More about whether you should believe what you read online
Soon I’ll return strictly to sailing subjects, promise. But for but now?let’s go where the wind is blowing.
I have had so many emails in reply to my post about standards of internet journalism , some quite long, that I really cannot reproduce them here. But quite clearly this subject is one that many of you feel very strongly about indeed and have considered a lot.
Blogger John Pahl was annoyed by my comments about blogs being filled with cut and paste copy. But no, I wasn’t referring to blogs at all. Never mentioned the word. I was writing of the inaccuracies in online news reports.
Nor was I referring to our own websites specifically. Some here, I gather, didn’t like the idea of a rocking boat, while others I suspect wouldn’t mind if I took some concentrated potshots at ybw.com while I was idiotic enough to stick my head above the parapet. But no again, my point was simply to illustrate that even we are not above the odd bit of cut-and-paste plagiarism. Oh come on, that’s not news!
Look, this is an uncomfortable truth. We’ve all done it. Can anyone working in ‘the converged media’ really put their hand on their heart and say they never, ever ripped a few so-called facts from the internet and published them unacknowledged without even a basic fact check?
Honestly, I can’t. We’ve all done it. Maybe you too, if you have a website of your own – I’ll bet you a pound to a penny you’ve used information you copied from elsewhere and didn’t check.
It’s not good, it’s not big and it’s not clever. It’s not proper newsgathering, for sure. It’s a guilty secret, a corner-cutting exercise that goes on because it’s quick and cheap and easy.
But the danger we create, all of us writing online, is that we oblige each other to exercise more and more scepticism. That is steadily undermining the contract of trust between publishers and readers on which a loyal following relies. It’s a two-way thing, because news you can trust still has, as it always had, a commercial value.
Here’s an interesting comment from David Fuller, who argues that the internet is potentially more reliable than print or broadcasting because it is revisable. It’s an improvable medium because it harnesses readers’ scepticism. Like the Wikipedia sandbox principle, where facts can be scrutinised and corrected.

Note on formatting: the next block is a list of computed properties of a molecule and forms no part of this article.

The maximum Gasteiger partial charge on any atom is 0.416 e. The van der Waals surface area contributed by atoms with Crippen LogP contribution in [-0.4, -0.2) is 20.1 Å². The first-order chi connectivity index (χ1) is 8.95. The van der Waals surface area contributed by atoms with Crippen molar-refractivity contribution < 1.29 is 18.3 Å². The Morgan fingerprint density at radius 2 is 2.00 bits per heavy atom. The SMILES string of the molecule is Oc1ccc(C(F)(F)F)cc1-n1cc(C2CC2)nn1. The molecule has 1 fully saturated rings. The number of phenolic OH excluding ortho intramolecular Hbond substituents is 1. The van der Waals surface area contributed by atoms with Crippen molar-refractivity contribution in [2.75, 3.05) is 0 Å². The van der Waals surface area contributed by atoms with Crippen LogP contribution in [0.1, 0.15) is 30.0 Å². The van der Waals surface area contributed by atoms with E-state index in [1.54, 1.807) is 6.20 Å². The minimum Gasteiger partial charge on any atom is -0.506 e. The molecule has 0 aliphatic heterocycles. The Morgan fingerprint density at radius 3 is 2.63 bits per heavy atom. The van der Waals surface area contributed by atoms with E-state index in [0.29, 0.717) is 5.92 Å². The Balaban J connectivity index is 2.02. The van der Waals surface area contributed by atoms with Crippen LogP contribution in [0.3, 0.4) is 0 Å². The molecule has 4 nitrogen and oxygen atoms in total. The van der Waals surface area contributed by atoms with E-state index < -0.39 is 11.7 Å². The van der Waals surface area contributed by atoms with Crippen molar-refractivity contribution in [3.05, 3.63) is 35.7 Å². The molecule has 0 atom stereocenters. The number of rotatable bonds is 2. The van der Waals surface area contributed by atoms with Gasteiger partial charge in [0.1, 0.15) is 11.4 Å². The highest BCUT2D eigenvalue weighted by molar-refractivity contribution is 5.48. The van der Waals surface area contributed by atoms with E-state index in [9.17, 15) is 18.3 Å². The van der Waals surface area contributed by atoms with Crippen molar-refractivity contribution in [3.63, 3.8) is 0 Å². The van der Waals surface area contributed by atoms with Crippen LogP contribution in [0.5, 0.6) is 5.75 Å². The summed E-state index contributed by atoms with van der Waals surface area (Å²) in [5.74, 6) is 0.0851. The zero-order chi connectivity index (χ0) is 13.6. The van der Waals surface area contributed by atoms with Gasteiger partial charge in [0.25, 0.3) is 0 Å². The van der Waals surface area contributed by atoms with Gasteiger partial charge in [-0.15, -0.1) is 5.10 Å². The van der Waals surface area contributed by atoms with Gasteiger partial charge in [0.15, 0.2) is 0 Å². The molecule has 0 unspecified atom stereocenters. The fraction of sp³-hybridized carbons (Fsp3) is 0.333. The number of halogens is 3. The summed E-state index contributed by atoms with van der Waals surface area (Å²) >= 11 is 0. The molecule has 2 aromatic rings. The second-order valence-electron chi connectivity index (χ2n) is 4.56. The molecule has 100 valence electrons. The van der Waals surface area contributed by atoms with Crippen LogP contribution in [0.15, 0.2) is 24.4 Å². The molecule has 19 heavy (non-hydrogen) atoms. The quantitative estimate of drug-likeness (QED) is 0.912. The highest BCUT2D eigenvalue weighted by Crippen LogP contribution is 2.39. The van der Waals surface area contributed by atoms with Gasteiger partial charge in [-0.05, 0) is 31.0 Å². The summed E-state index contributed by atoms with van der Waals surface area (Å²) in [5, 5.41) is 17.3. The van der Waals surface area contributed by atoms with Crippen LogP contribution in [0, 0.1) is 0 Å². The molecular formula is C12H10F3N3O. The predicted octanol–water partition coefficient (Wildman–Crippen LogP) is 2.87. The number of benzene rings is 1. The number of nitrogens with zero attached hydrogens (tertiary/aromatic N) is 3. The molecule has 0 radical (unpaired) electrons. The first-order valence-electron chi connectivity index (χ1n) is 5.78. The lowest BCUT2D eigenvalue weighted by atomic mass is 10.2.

‘The capital I internet is in fact the solution to the problem,’ he writes. ‘Most blogs (except those built on big-ugly in-house platforms) allow for comment. It is not a one way broadcast. So, comment – ask the Author – is that right? Or where did you get that from?
‘This is a pretty common practice on platforms like twitter, especially when there is a large, important event happening like the Mumbai terrorist attacks or the [G20 protests]. Comments that were “untruthful” were weeded out by a questioning community asking – “can you provide evidence?” or “who said that?” ‘
Yes, a good thought, and that may work with blogs or social networks, which are individually curated, but news sites rarely have comments sections. Try emailing the BBC, the New York Times, the Guardian or whatever about a story and asking ‘can you provide evidence?’ or ‘who were your sources’ and see how far you get. Nowhere.
News journalists file and move on rapidly to the next story. If they are not answerable to their immediate bosses about standards of accuracy they certainly aren’t going to answer us. No, errors made online are more likely to stay there and be replicated endlessly – that was my original lament.
So what news should we trust? It’s a personal judgement for the reader – it always has been. But for me, the most trustworthy news is that written for the higher standards of print and broadcast which is simultaneously published online, quality newspapers and the BBC being prime examples.
I trust them more because I can believe that their information came from primary sources and I know it has gone through a diligent process of quality control, with a team of professional specialists checking facts, sub-editing copy, proof reading and libel-checking.
But of course that’s labour intensive to achieve, and costly. Ay, there’s the rub.